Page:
My wife and I are very new to climbing (indoor) and we want to belay ourselves.
If you know the basics of the method but don't have much experience could you really mess things up, or if you have a decent belay device and harness ... the friction of the device would prevent the climber to fall hard even if the person who belays makes mistakes?

  • I'm only just started myself, and mostly boulder, but from the intro course when I signed up, I remember them saying another important factor in the rope handling is whether it is single or double looped over the top bar. Double loop from what I understand gives the belayer much better control over the rate of descent if you fall, or on your way down.
    – eidylon
    Commented Oct 26, 2016 at 18:31

3 Answers 3


Depending on the gym you're climbing at, even inexperienced climbers can enjoy a relatively high amount of safety.

The most important hardware question to ask of the climbing gym is if they use ATC's or Grigri's for belaying. ATC's require more attention from the belayer. Grigri's are an assisted braking device. While a Grigri does help the belayer to catch the climbing in the event of a fall, using a GriGri does not replace good belaying technique.

Independent from the hardware used at the gym, any gym worth going to will offer a short (30 minute) introduction course which highlights proper safety practices and good technique.

Climbing is a great sport, and I highly encourage you and your wife to try it out!

  • Thanks, yes, from the tiny amount of experience that we have, we found it very very fulfilling, fun and intense at the same time, we have both been introduced to indoor climbing and belaying be a friend who is a pro, and we'd be using ATC's (the non automatic ones). I am a bit afraid that because we are not experienced we might make a mistak that puts the other one in danger.
    – Ali
    Commented Feb 20, 2012 at 21:03
  • 3
    Great, while it's important to always be cautious, there is no need to fear climbing. The biggest key's to using an ATC are 1) always keep a hand on the rope (after the ATC) 2) stay attentive 3) have good footing.
    – Reustonium
    Commented Feb 20, 2012 at 21:52
  • I agree with everything this post says, but I have a quibble - Grigri's (while probably safer than ATCs) still require some amount of training to use safely. Any beginner reading this should understand that the autolocking feature of a gri-gri is a convenience, and not a substitute for properly learning how to belay. Not to scare people, but I've seen people lose control of both style of devices, dropping or nearly dropping the climber. :)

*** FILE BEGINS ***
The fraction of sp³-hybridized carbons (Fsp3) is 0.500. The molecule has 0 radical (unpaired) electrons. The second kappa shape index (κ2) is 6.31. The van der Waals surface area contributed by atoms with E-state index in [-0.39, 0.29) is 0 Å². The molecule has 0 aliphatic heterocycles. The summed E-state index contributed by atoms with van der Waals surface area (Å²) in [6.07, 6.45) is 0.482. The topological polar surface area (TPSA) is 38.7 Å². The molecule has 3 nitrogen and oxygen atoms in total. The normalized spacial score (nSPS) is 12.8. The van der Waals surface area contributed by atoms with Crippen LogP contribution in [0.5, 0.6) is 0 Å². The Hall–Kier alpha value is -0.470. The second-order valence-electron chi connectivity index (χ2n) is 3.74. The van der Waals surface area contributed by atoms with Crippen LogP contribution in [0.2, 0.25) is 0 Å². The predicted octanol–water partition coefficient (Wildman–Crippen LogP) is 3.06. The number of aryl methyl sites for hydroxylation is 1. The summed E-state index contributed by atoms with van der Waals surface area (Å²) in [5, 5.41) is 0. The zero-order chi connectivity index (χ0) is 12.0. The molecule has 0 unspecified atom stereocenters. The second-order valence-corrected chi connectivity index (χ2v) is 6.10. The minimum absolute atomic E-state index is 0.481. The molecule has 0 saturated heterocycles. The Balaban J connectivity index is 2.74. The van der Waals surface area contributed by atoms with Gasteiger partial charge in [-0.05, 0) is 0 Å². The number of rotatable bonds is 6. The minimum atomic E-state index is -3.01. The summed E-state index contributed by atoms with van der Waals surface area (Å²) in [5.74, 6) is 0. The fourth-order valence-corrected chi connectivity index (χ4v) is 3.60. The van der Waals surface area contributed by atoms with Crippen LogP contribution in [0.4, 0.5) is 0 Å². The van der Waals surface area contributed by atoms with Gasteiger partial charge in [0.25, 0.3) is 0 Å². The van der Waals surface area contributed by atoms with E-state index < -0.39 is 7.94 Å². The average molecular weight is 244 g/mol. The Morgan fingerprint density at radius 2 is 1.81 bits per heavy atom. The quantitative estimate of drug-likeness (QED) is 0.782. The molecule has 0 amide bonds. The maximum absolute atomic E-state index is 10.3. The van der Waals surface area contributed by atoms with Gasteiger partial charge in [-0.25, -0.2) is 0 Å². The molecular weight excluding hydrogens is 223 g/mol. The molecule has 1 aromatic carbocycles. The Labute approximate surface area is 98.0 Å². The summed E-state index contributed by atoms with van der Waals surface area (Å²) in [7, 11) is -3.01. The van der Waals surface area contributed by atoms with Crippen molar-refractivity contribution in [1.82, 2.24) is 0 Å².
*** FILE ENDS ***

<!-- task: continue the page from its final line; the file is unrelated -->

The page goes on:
– DavidR
    Commented May 3, 2013 at 20:48

I'd agree with @Reustonium that Grigris will be safer initially, but it will be worthwhile learning with ATC's as when you progress to leading you will be thankful for the extra practice with them.

If your gym is anything like the indoor climbing centre I got my wife to learn at, the regulars will also be able to keep an eye out for obvious problems, such as tangling the rope tail, hands too close to the belay device etc. while I was up the top of a climb. They were also good at reassuring her while letting me down, as my weight was entirely in her hands at that point.

During the initial learning phase, you could also ask whether your belayer can route the rope through a ground level loop before it goes up to the top of the climb. Especially if one of you is much heavier than the other this can give you a bit more security against being pulled up into the air.

  • OH! So the loops on the ground is for this! I noticed the loops on the ground but didn't know what are they for, excellent.
    – Ali
    Commented Feb 21, 2012 at 13:51
  • 1
    When our kids had lessons, they would have 8 children attached to the line which then went through that loop before going up to the top. The way they belayed the climber was by walking backwards. Very effective
    – Rory Alsop
    Commented Feb 21, 2012 at 14:21
  • We tie the kids down with sandbags at the place that I climb. :)
    – Ste
    Commented Jun 1, 2012 at 14:16
  • 1
    @Ste - that would sound just wrong out of context :-) I like it though.
    – Rory Alsop
    Commented Jun 3, 2012 at 19:56

I wouldn't trust a belay partner who hasn't received basic instructions and has some practice. Using a device like a Grigri makes belaying very simple, but still has room for error. Belaying errors, regardless of the device used, can lead to a freefall.

For your first climb you should be sure to get instructions from a certified instructor. Once you're familiar with the basics of belaying you can also consider having a backup belay--it's a simple job that your instructor can train you on very quickly.

Provided both climber and belayer are correctly tied-in and using the belay device correctly then the single most important thing for a belayer to remember is to always have a firm grip on the brake end of the rope. They need to be sure to keep a grip on the brake end at all times that they have a climber on belay--and to remember to keep it there in the event of the unexpected. In gyms it's not uncommon for climbers on other ropes to swing very close to belayers, or when outdoors for dropped items or loose rocks to fall towards the belayer.

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